What is the Fourth Wall? The Best Examples of Breaking the Fourth Wall #breakthefourthwall

What is the Fourth Wall? The Best Examples of Breaking the Fourth Wall #breakthefourthwall

“Wha- oh. Oh,hello.” Today, we’re going
to break down a wall. Specifically – The Fourth Wall. Let’s get started. So what is the fourth wall? It refers to an imaginary wall that separates the story
from the real world. “- What the hell
am I looking at? When does this happen in the movie?
– Now.” And you really want the characters or
the audience to become aware of it. But if you do,
it’s called breaking the fourth wall. “Well, you all settled in. Right, we can begin.” We’re going to give you three
tips on how you can figure out if breaking the fourth wall
is right for your project. Because once you break
it, you buy it. So let’s get into
some helpful tips. We’ll call these
– The Three B’s. “Let’s count them down.” Be Extreme. Be Thoughtful. And Be Controversial. “You will learn by the
numbers, I will teach you.” First stop. Step 1. Be Extreme. With regard to how often
you break the fourth wall, you want to be on far
ends of the scale. Do it all the time. Or once in a blue moon. It needs to very much appear,
as intentional, like this. “It’s so refreshing to work with someone
who will throw a saddle on a gift horse rather than look
at in the mouth.” In “House of Cards” Frank Underwood is
constantly breaking the fourth wall. “Let`s see if he stays with
a herde and joins the pack. David,
do you mind if I join you?” He’s candid, funny, and psychotic. “There can be no mercy. There is but one rule. Hunt. Or be hunted.” The effect is powerful. Notice that other characters don’t
react when he breaks the wall. “Truth to be told, I never really
knew and what his dreams were. He was quiet, timid,
almost invisible.” It’s a secret. It’s just us and Frank. We feel a sense of deeper
connection to Frank despite his
questionable behavior. “What do you think you’re doing? Only me and Garth get
to talk to the camera. Come on.” Next up, step 2. Be thoughtful. Look at your script. You want to break the fourth
wall at moments of great impact. “I lost my show. I lost my best friend. I lost my girl. A big shit on.
That’s all shit.” Find a way that
enhances your scene. “They bought it.” For example, you might take us through
a course on faking out parents. “The key to faking out the
parents is the clammy hands. It’s a good nonspecific symptom. I’m a big believer in it.” Or during a moment
of high stress. “- For a thousand restaurants
in the downtown area, I picked the one
my father goes too. – We are pinched for sure. – No way, Cameron.” When you break the fourth wall, it can take you deeper
into a character’s psyche. Ever notice how many times
it is used with psychopaths? “This confession
has meant nothing.” It can evoke deeper
emotions within the viewer. You want to break the
fourth wall thoughtfully, so ask yourself this. Should you break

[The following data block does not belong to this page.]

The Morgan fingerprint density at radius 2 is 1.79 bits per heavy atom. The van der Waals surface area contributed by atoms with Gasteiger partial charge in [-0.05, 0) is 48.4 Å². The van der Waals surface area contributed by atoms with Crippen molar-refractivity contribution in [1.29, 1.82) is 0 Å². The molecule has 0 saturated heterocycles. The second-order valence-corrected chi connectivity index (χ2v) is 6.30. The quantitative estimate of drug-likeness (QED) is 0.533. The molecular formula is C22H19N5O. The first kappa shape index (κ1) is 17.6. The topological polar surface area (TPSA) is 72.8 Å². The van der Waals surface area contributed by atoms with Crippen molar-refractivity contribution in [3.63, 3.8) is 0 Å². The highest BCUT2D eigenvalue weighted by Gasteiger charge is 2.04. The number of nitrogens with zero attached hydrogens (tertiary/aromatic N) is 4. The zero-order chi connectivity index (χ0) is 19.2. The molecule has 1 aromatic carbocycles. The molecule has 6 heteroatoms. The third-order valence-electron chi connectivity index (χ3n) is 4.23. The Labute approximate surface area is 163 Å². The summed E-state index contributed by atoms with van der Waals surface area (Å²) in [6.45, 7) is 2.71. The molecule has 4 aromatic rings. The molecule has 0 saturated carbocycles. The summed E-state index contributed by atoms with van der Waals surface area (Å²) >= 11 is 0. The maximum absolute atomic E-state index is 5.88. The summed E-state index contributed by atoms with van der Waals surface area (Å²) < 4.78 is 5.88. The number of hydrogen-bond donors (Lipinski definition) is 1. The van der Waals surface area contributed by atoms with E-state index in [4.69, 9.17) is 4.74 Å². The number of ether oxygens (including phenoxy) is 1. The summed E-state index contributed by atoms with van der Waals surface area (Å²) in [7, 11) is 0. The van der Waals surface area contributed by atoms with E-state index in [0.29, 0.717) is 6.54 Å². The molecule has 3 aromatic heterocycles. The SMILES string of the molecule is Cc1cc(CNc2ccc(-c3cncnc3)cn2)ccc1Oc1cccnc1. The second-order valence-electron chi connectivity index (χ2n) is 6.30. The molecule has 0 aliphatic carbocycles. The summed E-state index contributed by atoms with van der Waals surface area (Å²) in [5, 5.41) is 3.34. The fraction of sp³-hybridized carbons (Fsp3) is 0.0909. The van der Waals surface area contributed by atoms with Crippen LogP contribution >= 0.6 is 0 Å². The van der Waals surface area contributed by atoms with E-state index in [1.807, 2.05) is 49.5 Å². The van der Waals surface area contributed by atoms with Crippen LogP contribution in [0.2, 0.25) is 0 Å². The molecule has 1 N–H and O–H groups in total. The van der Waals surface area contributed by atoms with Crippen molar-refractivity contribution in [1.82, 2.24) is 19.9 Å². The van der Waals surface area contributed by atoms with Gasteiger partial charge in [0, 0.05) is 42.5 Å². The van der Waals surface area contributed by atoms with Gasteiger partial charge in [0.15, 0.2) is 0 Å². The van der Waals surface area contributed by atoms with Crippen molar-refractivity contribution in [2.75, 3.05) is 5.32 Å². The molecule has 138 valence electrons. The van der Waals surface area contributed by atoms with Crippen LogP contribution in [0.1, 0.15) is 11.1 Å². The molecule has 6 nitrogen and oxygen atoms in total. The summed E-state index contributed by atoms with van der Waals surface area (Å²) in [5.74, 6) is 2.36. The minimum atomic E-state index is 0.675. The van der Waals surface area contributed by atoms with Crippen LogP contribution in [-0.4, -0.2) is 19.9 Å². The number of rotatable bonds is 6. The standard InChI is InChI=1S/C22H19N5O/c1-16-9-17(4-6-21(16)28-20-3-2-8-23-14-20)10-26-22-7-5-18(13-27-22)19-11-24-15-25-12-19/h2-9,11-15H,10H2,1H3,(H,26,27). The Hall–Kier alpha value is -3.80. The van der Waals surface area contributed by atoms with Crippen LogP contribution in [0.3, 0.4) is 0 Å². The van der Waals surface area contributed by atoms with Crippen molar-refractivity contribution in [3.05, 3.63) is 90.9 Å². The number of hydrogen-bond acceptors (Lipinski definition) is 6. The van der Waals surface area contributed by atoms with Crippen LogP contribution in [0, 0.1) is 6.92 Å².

it before a scene to share some important intel? Or break it in the middle, as a sort of progress report. Or at the very end of a scene
to punctuate the moment. “Good afternoon.
Good evening and Good night.” Even if fourth wall breaks our
constant motive in your project, it should be during key moments
that really pack a punch. So we’ve covered
how it’s important to be extreme with
your frequency, and be thoughtful by seizing
opportunities the right moments. Now, there’s one final step. Step 3. Be Controversial. “Enought of this shit
will make you invincible.” If you’re going to
break the fourth wall, don’t be delicate, be
bold, make a statement. “Paid off cops, we paid off lawyers.
we paid off judges.” This is especially true if your
film rarely breaks the fourth wall. This scene in “Airplane”
is really important because it is one of the only
serious scenes in the entire film. “- Elaine. – Ted. – I know things haven’t been right for
a long time, but it’ll be different. – I can’t live with the
man, I don’t respect.” We are taking away from the
comedy for a brief moment when- “What a pisser.” Controversial doesn’t mean
you have to be crass or rude. It means that you’re trying
to get the viewers attention. So when you do it, it either needs to be part
of the film structure, or little thrill
tacked on for some fun. So now you know how to break
the fourth wall effectively. Time to use it. “You don’t stop and look
around once in a while. You could miss it.” We know planning your project
can be a bit maddening. So when creating a shot list
in software like StudioBinder, you can color code
and flag key shots. That way you can differentiate
normal close-ups from wall breaks. So check out the link in the
description to create a free shot list. If you liked our video,
make sure to share and subscribe. Also, don’t forget to enable
notifications by clicking the bell. Let us know what you think about
breaking the fourth wall in the comments. “Do you think it’s enough?” Check out our video on: “How to Shoot
Creatively With a Smaller Budget.” Where we show you
how Wes Anderson created a whole world
on a tight budget. And how you can do it too. “Well, I hope you, folks,
enjoyed yourselves. Get you later on
down the trail.” [Music]


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